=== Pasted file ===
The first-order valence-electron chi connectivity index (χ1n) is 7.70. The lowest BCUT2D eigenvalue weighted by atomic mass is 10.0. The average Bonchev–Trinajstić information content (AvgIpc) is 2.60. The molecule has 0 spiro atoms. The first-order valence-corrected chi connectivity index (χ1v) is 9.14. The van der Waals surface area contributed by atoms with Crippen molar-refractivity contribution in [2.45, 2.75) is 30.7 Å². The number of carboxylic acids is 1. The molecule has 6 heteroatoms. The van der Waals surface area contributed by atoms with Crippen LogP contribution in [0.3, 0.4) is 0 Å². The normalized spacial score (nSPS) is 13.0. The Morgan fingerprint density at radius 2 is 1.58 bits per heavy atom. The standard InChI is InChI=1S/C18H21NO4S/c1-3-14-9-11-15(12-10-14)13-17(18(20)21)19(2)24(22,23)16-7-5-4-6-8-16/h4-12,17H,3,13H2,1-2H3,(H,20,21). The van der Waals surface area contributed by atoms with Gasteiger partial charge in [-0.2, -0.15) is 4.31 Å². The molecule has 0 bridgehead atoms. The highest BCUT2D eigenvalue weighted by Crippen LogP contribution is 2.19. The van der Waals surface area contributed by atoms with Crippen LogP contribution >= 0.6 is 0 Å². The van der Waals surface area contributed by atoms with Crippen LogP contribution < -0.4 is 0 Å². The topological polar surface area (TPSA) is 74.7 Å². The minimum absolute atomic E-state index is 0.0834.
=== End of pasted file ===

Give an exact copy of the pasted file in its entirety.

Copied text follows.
The first-order valence-electron chi connectivity index (χ1n) is 7.70. The lowest BCUT2D eigenvalue weighted by atomic mass is 10.0. The average Bonchev–Trinajstić information content (AvgIpc) is 2.60. The molecule has 0 spiro atoms. The first-order valence-corrected chi connectivity index (χ1v) is 9.14. The van der Waals surface area contributed by atoms with Crippen molar-refractivity contribution in [2.45, 2.75) is 30.7 Å². The number of carboxylic acids is 1. The molecule has 6 heteroatoms. The van der Waals surface area contributed by atoms with Crippen LogP contribution in [0.3, 0.4) is 0 Å². The normalized spacial score (nSPS) is 13.0. The Morgan fingerprint density at radius 2 is 1.58 bits per heavy atom. The standard InChI is InChI=1S/C18H21NO4S/c1-3-14-9-11-15(12-10-14)13-17(18(20)21)19(2)24(22,23)16-7-5-4-6-8-16/h4-12,17H,3,13H2,1-2H3,(H,20,21). The van der Waals surface area contributed by atoms with Gasteiger partial charge in [-0.2, -0.15) is 4.31 Å². The molecule has 0 bridgehead atoms. The highest BCUT2D eigenvalue weighted by Crippen LogP contribution is 2.19. The van der Waals surface area contributed by atoms with Crippen LogP contribution >= 0.6 is 0 Å². The van der Waals surface area contributed by atoms with Crippen LogP contribution < -0.4 is 0 Å². The topological polar surface area (TPSA) is 74.7 Å². The minimum absolute atomic E-state index is 0.0834.